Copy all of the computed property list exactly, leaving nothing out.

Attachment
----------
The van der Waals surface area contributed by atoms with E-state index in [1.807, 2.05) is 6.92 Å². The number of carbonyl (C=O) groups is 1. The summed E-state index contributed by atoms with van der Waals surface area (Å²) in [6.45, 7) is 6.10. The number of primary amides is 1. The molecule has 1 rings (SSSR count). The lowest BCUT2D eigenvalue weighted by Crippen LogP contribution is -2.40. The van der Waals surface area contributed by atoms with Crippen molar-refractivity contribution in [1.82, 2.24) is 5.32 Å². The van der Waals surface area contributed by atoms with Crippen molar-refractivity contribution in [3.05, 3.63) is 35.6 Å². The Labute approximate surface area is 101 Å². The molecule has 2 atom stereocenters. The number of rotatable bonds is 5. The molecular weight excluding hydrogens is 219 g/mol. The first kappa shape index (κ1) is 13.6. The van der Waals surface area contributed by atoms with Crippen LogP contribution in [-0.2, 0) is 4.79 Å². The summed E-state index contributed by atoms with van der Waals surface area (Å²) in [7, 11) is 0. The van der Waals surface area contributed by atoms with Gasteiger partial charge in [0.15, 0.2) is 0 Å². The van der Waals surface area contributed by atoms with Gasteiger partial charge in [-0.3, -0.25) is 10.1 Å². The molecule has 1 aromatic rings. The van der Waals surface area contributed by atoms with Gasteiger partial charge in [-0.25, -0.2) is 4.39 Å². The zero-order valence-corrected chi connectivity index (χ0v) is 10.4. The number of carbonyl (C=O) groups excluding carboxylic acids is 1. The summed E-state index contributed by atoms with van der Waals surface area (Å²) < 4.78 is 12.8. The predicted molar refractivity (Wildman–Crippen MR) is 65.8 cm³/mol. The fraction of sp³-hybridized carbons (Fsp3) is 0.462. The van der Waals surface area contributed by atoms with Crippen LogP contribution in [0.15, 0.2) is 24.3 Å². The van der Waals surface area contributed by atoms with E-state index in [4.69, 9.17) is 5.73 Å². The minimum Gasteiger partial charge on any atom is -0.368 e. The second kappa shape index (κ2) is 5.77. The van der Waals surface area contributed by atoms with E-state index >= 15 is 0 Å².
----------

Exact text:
The van der Waals surface area contributed by atoms with E-state index in [1.807, 2.05) is 6.92 Å². The number of carbonyl (C=O) groups is 1. The summed E-state index contributed by atoms with van der Waals surface area (Å²) in [6.45, 7) is 6.10. The number of primary amides is 1. The molecule has 1 rings (SSSR count). The lowest BCUT2D eigenvalue weighted by Crippen LogP contribution is -2.40. The van der Waals surface area contributed by atoms with Crippen molar-refractivity contribution in [1.82, 2.24) is 5.32 Å². The van der Waals surface area contributed by atoms with Crippen molar-refractivity contribution in [3.05, 3.63) is 35.6 Å². The Labute approximate surface area is 101 Å². The molecule has 2 atom stereocenters. The number of rotatable bonds is 5. The molecular weight excluding hydrogens is 219 g/mol. The first kappa shape index (κ1) is 13.6. The van der Waals surface area contributed by atoms with Crippen LogP contribution in [-0.2, 0) is 4.79 Å². The summed E-state index contributed by atoms with van der Waals surface area (Å²) in [7, 11) is 0. The van der Waals surface area contributed by atoms with Gasteiger partial charge in [0.15, 0.2) is 0 Å². The van der Waals surface area contributed by atoms with Gasteiger partial charge in [-0.3, -0.25) is 10.1 Å². The molecule has 1 aromatic rings. The van der Waals surface area contributed by atoms with Gasteiger partial charge in [-0.25, -0.2) is 4.39 Å². The zero-order valence-corrected chi connectivity index (χ0v) is 10.4. The number of carbonyl (C=O) groups excluding carboxylic acids is 1. The summed E-state index contributed by atoms with van der Waals surface area (Å²) < 4.78 is 12.8. The predicted molar refractivity (Wildman–Crippen MR) is 65.8 cm³/mol. The fraction of sp³-hybridized carbons (Fsp3) is 0.462. The van der Waals surface area contributed by atoms with Crippen LogP contribution in [0.15, 0.2) is 24.3 Å². The van der Waals surface area contributed by atoms with E-state index in [4.69, 9.17) is 5.73 Å². The minimum Gasteiger partial charge on any atom is -0.368 e. The second kappa shape index (κ2) is 5.77. The van der Waals surface area contributed by atoms with E-state index >= 15 is 0 Å².